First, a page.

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Why does windows have such probs with dynamically loaded libs?
Christopher Faylor wrote:
If you have an application which uses a lot of dlls then best practice
for Windows DLLs is to build them with unique load addresses. Barring
that you could rebase them with cygwin's rebase or rebaseall utilties.
Setting unique base addresses will actually cause your application to
load slightly faster whether you use Cygwin or not.
Other than the stock answer of poor design, it seems loading a
dynamically linked library at run-time shouldn't be a difficult task.
1) find out # of 'segments' and size.
2) allocate space somewhere 'unused' in the address space. (malloc seems
to usually work for this)
3) load contents
4) get the symbol(s) needed and add them to the loaded address, and pass
that back to the dlopen call for patching it's call tables so future
calls can call the libs directly.
5) enjoy. ...
So why all these problems with conflicting load addresses?
When Cygwin forks, how different is it from linux (other than stock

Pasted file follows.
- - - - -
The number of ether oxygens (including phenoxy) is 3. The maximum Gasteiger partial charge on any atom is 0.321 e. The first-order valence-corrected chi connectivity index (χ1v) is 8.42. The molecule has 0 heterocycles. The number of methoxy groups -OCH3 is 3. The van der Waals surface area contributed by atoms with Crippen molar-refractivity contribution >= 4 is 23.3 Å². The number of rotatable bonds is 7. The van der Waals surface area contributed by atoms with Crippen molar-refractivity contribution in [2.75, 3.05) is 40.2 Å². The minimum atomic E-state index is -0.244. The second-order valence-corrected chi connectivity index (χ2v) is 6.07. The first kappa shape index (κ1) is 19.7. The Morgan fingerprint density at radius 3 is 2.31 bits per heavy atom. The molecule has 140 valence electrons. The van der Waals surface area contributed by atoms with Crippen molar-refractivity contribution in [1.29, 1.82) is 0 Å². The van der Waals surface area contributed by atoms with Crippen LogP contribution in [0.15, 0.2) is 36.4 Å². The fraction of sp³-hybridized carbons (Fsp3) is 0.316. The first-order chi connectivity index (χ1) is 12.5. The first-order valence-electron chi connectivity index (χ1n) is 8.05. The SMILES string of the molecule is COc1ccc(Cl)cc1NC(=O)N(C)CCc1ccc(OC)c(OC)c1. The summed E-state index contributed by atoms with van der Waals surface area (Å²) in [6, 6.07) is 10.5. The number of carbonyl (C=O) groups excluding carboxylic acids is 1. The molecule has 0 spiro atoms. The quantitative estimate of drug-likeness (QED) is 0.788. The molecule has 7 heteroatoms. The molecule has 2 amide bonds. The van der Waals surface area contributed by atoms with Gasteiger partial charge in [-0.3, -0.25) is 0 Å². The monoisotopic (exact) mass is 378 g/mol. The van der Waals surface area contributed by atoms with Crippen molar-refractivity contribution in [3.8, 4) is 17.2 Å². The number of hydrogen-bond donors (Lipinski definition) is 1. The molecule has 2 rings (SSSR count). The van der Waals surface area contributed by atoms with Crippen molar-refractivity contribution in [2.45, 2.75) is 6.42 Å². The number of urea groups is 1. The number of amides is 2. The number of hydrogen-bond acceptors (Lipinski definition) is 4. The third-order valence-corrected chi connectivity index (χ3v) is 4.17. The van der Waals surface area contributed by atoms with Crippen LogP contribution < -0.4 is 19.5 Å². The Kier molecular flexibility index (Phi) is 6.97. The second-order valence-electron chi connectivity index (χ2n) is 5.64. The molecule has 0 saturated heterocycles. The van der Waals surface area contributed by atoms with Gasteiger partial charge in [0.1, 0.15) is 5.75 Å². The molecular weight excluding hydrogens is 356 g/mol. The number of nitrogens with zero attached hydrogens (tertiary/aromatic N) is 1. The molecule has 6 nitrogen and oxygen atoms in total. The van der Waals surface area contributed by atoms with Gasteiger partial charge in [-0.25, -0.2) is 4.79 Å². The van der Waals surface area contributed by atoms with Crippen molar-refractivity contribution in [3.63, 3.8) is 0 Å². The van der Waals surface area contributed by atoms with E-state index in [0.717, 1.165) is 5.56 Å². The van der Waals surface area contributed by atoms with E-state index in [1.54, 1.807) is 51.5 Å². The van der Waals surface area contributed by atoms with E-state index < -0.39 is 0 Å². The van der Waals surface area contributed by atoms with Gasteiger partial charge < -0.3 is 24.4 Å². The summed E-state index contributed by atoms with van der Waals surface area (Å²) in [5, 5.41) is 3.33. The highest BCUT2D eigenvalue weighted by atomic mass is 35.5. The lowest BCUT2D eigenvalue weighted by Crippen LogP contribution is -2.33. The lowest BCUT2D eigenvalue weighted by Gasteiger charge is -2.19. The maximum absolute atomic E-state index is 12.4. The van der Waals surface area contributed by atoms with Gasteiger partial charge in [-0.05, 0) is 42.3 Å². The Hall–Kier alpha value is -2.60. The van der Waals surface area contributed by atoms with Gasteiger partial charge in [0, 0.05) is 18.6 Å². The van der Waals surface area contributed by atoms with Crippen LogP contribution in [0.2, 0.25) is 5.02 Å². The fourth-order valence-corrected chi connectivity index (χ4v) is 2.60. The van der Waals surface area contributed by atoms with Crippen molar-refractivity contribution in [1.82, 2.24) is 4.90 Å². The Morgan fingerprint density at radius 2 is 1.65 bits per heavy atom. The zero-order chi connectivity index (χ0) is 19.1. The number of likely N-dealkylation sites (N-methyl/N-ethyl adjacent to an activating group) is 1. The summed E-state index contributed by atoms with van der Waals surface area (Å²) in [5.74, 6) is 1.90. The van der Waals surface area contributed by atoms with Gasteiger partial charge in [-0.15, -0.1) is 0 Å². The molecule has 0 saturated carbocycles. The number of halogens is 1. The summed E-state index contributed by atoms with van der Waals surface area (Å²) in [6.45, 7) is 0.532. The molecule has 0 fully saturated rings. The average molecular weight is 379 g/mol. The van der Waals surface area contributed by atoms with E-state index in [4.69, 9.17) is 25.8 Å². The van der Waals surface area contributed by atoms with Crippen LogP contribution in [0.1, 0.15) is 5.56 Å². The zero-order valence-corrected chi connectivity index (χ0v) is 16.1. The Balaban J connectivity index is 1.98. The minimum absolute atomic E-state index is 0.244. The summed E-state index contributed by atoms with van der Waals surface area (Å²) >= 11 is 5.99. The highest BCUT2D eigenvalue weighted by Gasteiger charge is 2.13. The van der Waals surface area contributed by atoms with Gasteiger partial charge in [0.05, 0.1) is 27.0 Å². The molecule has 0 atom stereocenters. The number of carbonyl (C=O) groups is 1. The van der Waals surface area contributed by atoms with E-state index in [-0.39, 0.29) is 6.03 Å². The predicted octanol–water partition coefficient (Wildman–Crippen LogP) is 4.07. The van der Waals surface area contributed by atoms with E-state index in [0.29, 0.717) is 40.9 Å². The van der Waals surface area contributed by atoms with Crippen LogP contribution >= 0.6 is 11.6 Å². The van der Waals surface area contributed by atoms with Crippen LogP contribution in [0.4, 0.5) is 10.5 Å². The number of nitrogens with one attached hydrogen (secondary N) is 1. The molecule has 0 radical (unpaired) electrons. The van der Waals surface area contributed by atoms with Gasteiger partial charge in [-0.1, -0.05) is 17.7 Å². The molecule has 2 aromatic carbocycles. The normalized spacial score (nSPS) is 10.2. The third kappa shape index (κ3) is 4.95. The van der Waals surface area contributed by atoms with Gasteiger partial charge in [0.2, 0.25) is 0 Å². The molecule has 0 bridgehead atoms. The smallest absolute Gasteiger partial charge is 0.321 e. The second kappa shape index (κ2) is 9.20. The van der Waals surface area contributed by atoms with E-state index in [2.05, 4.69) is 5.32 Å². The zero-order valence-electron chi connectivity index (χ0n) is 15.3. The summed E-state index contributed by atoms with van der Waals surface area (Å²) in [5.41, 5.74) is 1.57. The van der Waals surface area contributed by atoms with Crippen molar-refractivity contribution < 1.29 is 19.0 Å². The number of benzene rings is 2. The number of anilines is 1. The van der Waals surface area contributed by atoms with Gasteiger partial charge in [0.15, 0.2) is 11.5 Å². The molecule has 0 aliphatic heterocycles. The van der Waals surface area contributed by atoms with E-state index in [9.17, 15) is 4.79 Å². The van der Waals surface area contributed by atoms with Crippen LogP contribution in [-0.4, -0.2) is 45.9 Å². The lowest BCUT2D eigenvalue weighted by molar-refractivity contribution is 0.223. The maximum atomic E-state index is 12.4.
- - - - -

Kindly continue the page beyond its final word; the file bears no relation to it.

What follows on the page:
answer of 'alot'), i.e. Does it create a new process and load the same
static libs in, then have problems with dynamically loaded libs because
they aren't recorded in the static binary?
Does cygwin actually copy, or attempt to setup COW pages that are not
from static libs? If so, wouldn't that catch dynamically loaded libs?
This may be complete insanity, but given the low level of support of MS's
own Unix subsystem, I wonder if they might be persuaded (if it was
desired) to lend more help or hooks for cygwin to do its magic reliably.
It seems like it would be a win for MS -- since many Windows users (not
just 'end', but corporate as well) often make use of Cygwin -- you'd
think MS might think kindly toward efforts to help Cygwin work well with
current versions of windows...but then my name is given as an example in
some political dictionaries as an example under 'naÃve' ;-/...
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